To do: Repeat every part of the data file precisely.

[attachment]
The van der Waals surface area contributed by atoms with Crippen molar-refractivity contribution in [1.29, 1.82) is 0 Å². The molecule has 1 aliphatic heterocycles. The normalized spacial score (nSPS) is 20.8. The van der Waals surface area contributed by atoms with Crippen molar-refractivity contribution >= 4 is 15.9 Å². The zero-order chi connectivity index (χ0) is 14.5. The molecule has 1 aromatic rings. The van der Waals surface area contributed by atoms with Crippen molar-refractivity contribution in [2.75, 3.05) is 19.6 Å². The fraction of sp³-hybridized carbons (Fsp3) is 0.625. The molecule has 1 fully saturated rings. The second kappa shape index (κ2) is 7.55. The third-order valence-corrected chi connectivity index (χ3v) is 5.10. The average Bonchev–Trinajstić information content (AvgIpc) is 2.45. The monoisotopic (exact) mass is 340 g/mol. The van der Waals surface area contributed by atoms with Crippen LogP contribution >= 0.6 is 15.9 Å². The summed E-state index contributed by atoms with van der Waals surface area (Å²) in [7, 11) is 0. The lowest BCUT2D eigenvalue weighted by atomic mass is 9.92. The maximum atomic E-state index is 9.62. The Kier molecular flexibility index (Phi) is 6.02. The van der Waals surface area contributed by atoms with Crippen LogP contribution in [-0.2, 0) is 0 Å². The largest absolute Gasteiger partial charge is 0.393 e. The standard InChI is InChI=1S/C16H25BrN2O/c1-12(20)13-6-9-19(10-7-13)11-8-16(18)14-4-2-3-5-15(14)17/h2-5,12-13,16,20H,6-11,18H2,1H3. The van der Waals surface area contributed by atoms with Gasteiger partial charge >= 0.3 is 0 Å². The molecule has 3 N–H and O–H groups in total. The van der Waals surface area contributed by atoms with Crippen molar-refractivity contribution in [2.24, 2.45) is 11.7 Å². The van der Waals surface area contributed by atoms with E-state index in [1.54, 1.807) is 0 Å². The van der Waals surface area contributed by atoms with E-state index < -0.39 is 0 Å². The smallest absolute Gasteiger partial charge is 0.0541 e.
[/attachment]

The van der Waals surface area contributed by atoms with Crippen molar-refractivity contribution in [1.29, 1.82) is 0 Å². The molecule has 1 aliphatic heterocycles. The normalized spacial score (nSPS) is 20.8. The van der Waals surface area contributed by atoms with Crippen molar-refractivity contribution >= 4 is 15.9 Å². The zero-order chi connectivity index (χ0) is 14.5. The molecule has 1 aromatic rings. The van der Waals surface area contributed by atoms with Crippen molar-refractivity contribution in [2.75, 3.05) is 19.6 Å². The fraction of sp³-hybridized carbons (Fsp3) is 0.625. The molecule has 1 fully saturated rings. The second kappa shape index (κ2) is 7.55. The third-order valence-corrected chi connectivity index (χ3v) is 5.10. The average Bonchev–Trinajstić information content (AvgIpc) is 2.45. The monoisotopic (exact) mass is 340 g/mol. The van der Waals surface area contributed by atoms with Crippen LogP contribution >= 0.6 is 15.9 Å². The summed E-state index contributed by atoms with van der Waals surface area (Å²) in [7, 11) is 0. The lowest BCUT2D eigenvalue weighted by atomic mass is 9.92. The maximum atomic E-state index is 9.62. The Kier molecular flexibility index (Phi) is 6.02. The van der Waals surface area contributed by atoms with Crippen LogP contribution in [-0.2, 0) is 0 Å². The largest absolute Gasteiger partial charge is 0.393 e. The standard InChI is InChI=1S/C16H25BrN2O/c1-12(20)13-6-9-19(10-7-13)11-8-16(18)14-4-2-3-5-15(14)17/h2-5,12-13,16,20H,6-11,18H2,1H3. The van der Waals surface area contributed by atoms with Gasteiger partial charge >= 0.3 is 0 Å². The molecule has 3 N–H and O–H groups in total. The van der Waals surface area contributed by atoms with Crippen molar-refractivity contribution in [2.24, 2.45) is 11.7 Å². The van der Waals surface area contributed by atoms with E-state index in [1.54, 1.807) is 0 Å². The van der Waals surface area contributed by atoms with E-state index < -0.39 is 0 Å². The smallest absolute Gasteiger partial charge is 0.0541 e.